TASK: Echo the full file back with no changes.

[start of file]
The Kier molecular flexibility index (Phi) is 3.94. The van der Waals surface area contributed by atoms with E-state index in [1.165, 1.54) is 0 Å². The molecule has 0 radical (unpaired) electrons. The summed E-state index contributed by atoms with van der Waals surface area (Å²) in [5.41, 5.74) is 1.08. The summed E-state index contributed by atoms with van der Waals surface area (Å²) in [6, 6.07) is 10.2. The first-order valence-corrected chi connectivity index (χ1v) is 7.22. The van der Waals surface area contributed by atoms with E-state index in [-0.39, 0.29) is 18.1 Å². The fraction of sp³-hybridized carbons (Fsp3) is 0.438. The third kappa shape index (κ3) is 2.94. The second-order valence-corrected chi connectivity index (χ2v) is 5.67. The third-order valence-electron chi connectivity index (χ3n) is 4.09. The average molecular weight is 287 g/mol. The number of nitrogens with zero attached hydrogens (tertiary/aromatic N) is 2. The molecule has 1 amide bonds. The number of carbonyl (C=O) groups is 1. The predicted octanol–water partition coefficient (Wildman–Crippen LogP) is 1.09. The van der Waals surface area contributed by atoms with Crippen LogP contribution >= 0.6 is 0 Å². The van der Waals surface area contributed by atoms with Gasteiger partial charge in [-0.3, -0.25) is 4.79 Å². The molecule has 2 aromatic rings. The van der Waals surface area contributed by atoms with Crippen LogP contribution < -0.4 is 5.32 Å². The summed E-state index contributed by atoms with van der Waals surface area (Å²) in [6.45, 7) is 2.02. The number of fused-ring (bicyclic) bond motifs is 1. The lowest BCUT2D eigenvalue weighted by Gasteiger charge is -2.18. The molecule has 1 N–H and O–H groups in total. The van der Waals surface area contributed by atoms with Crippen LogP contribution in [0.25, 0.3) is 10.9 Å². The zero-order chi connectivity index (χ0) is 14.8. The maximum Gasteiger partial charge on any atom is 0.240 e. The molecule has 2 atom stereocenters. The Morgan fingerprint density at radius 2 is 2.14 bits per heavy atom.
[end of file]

The Kier molecular flexibility index (Phi) is 3.94. The van der Waals surface area contributed by atoms with E-state index in [1.165, 1.54) is 0 Å². The molecule has 0 radical (unpaired) electrons. The summed E-state index contributed by atoms with van der Waals surface area (Å²) in [5.41, 5.74) is 1.08. The summed E-state index contributed by atoms with van der Waals surface area (Å²) in [6, 6.07) is 10.2. The first-order valence-corrected chi connectivity index (χ1v) is 7.22. The van der Waals surface area contributed by atoms with E-state index in [-0.39, 0.29) is 18.1 Å². The fraction of sp³-hybridized carbons (Fsp3) is 0.438. The third kappa shape index (κ3) is 2.94. The second-order valence-corrected chi connectivity index (χ2v) is 5.67. The third-order valence-electron chi connectivity index (χ3n) is 4.09. The average molecular weight is 287 g/mol. The number of nitrogens with zero attached hydrogens (tertiary/aromatic N) is 2. The molecule has 1 amide bonds. The number of carbonyl (C=O) groups is 1. The predicted octanol–water partition coefficient (Wildman–Crippen LogP) is 1.09. The van der Waals surface area contributed by atoms with Crippen LogP contribution >= 0.6 is 0 Å². The van der Waals surface area contributed by atoms with Gasteiger partial charge in [-0.3, -0.25) is 4.79 Å². The molecule has 2 aromatic rings. The van der Waals surface area contributed by atoms with Crippen LogP contribution < -0.4 is 5.32 Å². The summed E-state index contributed by atoms with van der Waals surface area (Å²) in [6.45, 7) is 2.02. The number of fused-ring (bicyclic) bond motifs is 1. The lowest BCUT2D eigenvalue weighted by Gasteiger charge is -2.18. The molecule has 1 N–H and O–H groups in total. The van der Waals surface area contributed by atoms with Crippen LogP contribution in [0.25, 0.3) is 10.9 Å². The zero-order chi connectivity index (χ0) is 14.8. The maximum Gasteiger partial charge on any atom is 0.240 e. The molecule has 2 atom stereocenters. The Morgan fingerprint density at radius 2 is 2.14 bits per heavy atom.